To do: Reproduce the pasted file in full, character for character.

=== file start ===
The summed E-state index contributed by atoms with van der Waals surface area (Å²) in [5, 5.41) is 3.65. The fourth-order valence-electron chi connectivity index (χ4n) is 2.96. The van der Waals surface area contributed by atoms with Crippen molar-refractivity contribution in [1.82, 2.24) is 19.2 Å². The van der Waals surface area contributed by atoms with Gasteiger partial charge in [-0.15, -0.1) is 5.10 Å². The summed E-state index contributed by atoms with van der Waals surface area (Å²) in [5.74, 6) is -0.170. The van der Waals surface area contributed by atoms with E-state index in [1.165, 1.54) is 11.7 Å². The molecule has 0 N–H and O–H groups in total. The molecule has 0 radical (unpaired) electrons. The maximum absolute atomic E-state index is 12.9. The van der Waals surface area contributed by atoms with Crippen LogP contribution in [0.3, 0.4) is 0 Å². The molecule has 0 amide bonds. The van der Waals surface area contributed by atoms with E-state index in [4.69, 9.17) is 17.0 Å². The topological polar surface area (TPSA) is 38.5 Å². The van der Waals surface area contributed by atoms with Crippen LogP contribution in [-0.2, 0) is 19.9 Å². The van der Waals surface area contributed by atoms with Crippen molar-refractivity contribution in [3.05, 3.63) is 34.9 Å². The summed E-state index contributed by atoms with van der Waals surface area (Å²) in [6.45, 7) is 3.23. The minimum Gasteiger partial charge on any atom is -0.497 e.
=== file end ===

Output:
The summed E-state index contributed by atoms with van der Waals surface area (Å²) in [5, 5.41) is 3.65. The fourth-order valence-electron chi connectivity index (χ4n) is 2.96. The van der Waals surface area contributed by atoms with Crippen molar-refractivity contribution in [1.82, 2.24) is 19.2 Å². The van der Waals surface area contributed by atoms with Gasteiger partial charge in [-0.15, -0.1) is 5.10 Å². The summed E-state index contributed by atoms with van der Waals surface area (Å²) in [5.74, 6) is -0.170. The van der Waals surface area contributed by atoms with E-state index in [1.165, 1.54) is 11.7 Å². The molecule has 0 N–H and O–H groups in total. The molecule has 0 radical (unpaired) electrons. The maximum absolute atomic E-state index is 12.9. The van der Waals surface area contributed by atoms with Crippen LogP contribution in [0.3, 0.4) is 0 Å². The molecule has 0 amide bonds. The van der Waals surface area contributed by atoms with E-state index in [4.69, 9.17) is 17.0 Å². The topological polar surface area (TPSA) is 38.5 Å². The van der Waals surface area contributed by atoms with Crippen LogP contribution in [-0.2, 0) is 19.9 Å². The van der Waals surface area contributed by atoms with Crippen molar-refractivity contribution in [3.05, 3.63) is 34.9 Å². The summed E-state index contributed by atoms with van der Waals surface area (Å²) in [6.45, 7) is 3.23. The minimum Gasteiger partial charge on any atom is -0.497 e.